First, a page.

In addition to the Mazzucchelli and Marchetto I’ve been looking at, I’ve also been reading several other comics over the past couple of weeks. On the recommendation of a friend, I picked up the Iron Man collection, Demon in a Bottle. I had never really read any Iron Man comics before–that is, on its own and not as part of a larger crossover series such as Civil War or Secret Invasion–and I like it. Stark’s problems with alcohol obviously humanizes the guy, which is more than can be said for his behavior in the Civil War comics. Also, the art by Romita, Jr. and Infantino remind me of the comics I read growing up, which is vastly different from the art in much of the more recent Marvel series. There’s something about the more contemporary art that bugs me at times, and I definitely got this feeling reading through the Secret Invasion crossover comics. Sometimes the rougher, more unfinished, or “juvenile” style (not sure how to pin this one) seemed more slapdash than anything. I guess that growing up with the cleaner style of Romita makes me appreciate it more…and makes me more picky for the “good stuff.”
As always, I read every issue of Mome that comes out, and I just recently finished the latest volume, 21. Some of the stories that stood out in this issue were those by Sergio Ponchione, Steven Weismann, Tom Kaczynski, and Nicolas Mahler. And I especially liked the ongoing narratives by Kurt Wolfgang (when will he ever finish “Nothing Eve”?), Michael Jada & Derek Van Gieson, and The Partridge in the Pear Tree & Josh Simmons. The latter, in particular, is a favorite of mine, if for no other reason than because they bring together Rosie O’Donnell and Paul Lynde. How brilliant is that?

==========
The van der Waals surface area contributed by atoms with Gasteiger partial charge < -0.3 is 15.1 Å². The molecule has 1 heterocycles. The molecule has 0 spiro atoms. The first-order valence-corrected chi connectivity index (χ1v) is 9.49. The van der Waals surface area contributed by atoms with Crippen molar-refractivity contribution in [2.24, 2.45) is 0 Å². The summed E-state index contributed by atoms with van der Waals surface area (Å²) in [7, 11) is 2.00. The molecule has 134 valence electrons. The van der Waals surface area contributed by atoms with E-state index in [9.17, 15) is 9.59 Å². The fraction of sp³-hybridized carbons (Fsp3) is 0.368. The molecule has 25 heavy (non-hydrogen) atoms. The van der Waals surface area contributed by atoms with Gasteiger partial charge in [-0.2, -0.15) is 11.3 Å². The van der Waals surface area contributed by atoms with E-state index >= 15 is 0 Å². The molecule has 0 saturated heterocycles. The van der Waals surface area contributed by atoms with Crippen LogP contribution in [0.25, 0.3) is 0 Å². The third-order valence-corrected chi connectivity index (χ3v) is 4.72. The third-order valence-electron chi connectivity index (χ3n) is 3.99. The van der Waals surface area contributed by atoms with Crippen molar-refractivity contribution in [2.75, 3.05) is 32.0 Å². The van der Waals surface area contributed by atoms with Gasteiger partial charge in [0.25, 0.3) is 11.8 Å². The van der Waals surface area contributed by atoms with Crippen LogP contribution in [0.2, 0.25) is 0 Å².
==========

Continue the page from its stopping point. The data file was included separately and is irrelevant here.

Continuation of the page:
But of the comics I’ve been reading over the past week, by far the most engaging has been Scalped. This is no surprise, really, in that it’s my favorite ongoing series, and I’ve been keeping up with it almost from the very beginning. (I was first introduced to it by a friend, Meg Noori, at around issue #2.) I also have a particular investment in this series, having just last year published an essay largely based on the original narrative arcs, and I have plans to expand that work into a larger book project I’m working on. Last year Jason Aaron tied up much of the storylines surrounding the death of Gina Bad Horse and problems with the Hmongs, and in the most recent collection, Rez Blues, he continues on beyond the original ideas that established the series. But he hasn’t left Gina’s death behind. In fact, in the last few issues (and these come after those collected in Rez Blues), we finally see Catcher once again and learn that he has Officer Falls Down captive. I had wondered what had happened to those two, and I’m glad that Aaron hasn’t left those strands of his narrative hanging. This is one of those series I’m always chomping at the bit to devour, aggravated that I have to wait a month before my next fix. But such is the nature of serialized narrative.
The same goes for Mike Carey and Peter Gross’s Unwritten. It’s one of those series I keep up with avidly and eagerly await every month. Much like Fables and Jack of Fables, it concerns the power of storytelling and the intersections of narrative with our lives. I’m a big fan of Bill Willingham’s elaborate storyworld, but I have to say that my interest in Carey’s Unwritten has (for now, at least) surpassed that of Fables.